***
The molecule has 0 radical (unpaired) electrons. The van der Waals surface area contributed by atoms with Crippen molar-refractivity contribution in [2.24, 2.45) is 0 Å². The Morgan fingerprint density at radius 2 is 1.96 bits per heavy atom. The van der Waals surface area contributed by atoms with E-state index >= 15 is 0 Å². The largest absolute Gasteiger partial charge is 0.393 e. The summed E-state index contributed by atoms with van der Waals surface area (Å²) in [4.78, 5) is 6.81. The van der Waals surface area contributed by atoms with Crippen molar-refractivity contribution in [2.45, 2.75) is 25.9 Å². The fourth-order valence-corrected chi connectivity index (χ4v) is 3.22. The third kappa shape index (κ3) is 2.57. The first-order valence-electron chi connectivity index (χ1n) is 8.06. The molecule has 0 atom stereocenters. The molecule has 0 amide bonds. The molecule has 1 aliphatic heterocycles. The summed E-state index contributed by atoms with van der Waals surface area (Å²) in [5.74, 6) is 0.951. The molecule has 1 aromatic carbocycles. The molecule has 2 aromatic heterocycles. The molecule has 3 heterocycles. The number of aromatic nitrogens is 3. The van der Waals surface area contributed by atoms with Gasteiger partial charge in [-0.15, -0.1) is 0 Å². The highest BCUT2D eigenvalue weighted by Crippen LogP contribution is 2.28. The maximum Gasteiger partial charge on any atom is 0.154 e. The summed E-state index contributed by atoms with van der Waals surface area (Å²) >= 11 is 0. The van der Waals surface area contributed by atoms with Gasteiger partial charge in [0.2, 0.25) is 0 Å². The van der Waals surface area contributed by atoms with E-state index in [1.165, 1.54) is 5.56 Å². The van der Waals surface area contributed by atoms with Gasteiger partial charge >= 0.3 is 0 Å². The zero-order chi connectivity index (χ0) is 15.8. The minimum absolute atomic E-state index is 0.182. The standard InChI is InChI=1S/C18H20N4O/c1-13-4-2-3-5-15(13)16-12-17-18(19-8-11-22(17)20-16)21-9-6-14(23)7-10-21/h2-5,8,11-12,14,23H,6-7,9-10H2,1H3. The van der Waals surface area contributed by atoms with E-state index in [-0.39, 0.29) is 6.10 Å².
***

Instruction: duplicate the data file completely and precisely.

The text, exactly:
The molecule has 0 radical (unpaired) electrons. The van der Waals surface area contributed by atoms with Crippen molar-refractivity contribution in [2.24, 2.45) is 0 Å². The Morgan fingerprint density at radius 2 is 1.96 bits per heavy atom. The van der Waals surface area contributed by atoms with E-state index >= 15 is 0 Å². The largest absolute Gasteiger partial charge is 0.393 e. The summed E-state index contributed by atoms with van der Waals surface area (Å²) in [4.78, 5) is 6.81. The van der Waals surface area contributed by atoms with Crippen molar-refractivity contribution in [2.45, 2.75) is 25.9 Å². The fourth-order valence-corrected chi connectivity index (χ4v) is 3.22. The third kappa shape index (κ3) is 2.57. The first-order valence-electron chi connectivity index (χ1n) is 8.06. The molecule has 0 atom stereocenters. The molecule has 0 amide bonds. The molecule has 1 aliphatic heterocycles. The summed E-state index contributed by atoms with van der Waals surface area (Å²) in [5.74, 6) is 0.951. The molecule has 1 aromatic carbocycles. The molecule has 2 aromatic heterocycles. The molecule has 3 heterocycles. The number of aromatic nitrogens is 3. The van der Waals surface area contributed by atoms with Gasteiger partial charge in [-0.15, -0.1) is 0 Å². The highest BCUT2D eigenvalue weighted by Crippen LogP contribution is 2.28. The maximum Gasteiger partial charge on any atom is 0.154 e. The summed E-state index contributed by atoms with van der Waals surface area (Å²) >= 11 is 0. The van der Waals surface area contributed by atoms with Gasteiger partial charge in [0.2, 0.25) is 0 Å². The van der Waals surface area contributed by atoms with E-state index in [1.165, 1.54) is 5.56 Å². The van der Waals surface area contributed by atoms with Gasteiger partial charge >= 0.3 is 0 Å². The zero-order chi connectivity index (χ0) is 15.8. The minimum absolute atomic E-state index is 0.182. The standard InChI is InChI=1S/C18H20N4O/c1-13-4-2-3-5-15(13)16-12-17-18(19-8-11-22(17)20-16)21-9-6-14(23)7-10-21/h2-5,8,11-12,14,23H,6-7,9-10H2,1H3. The van der Waals surface area contributed by atoms with E-state index in [-0.39, 0.29) is 6.10 Å².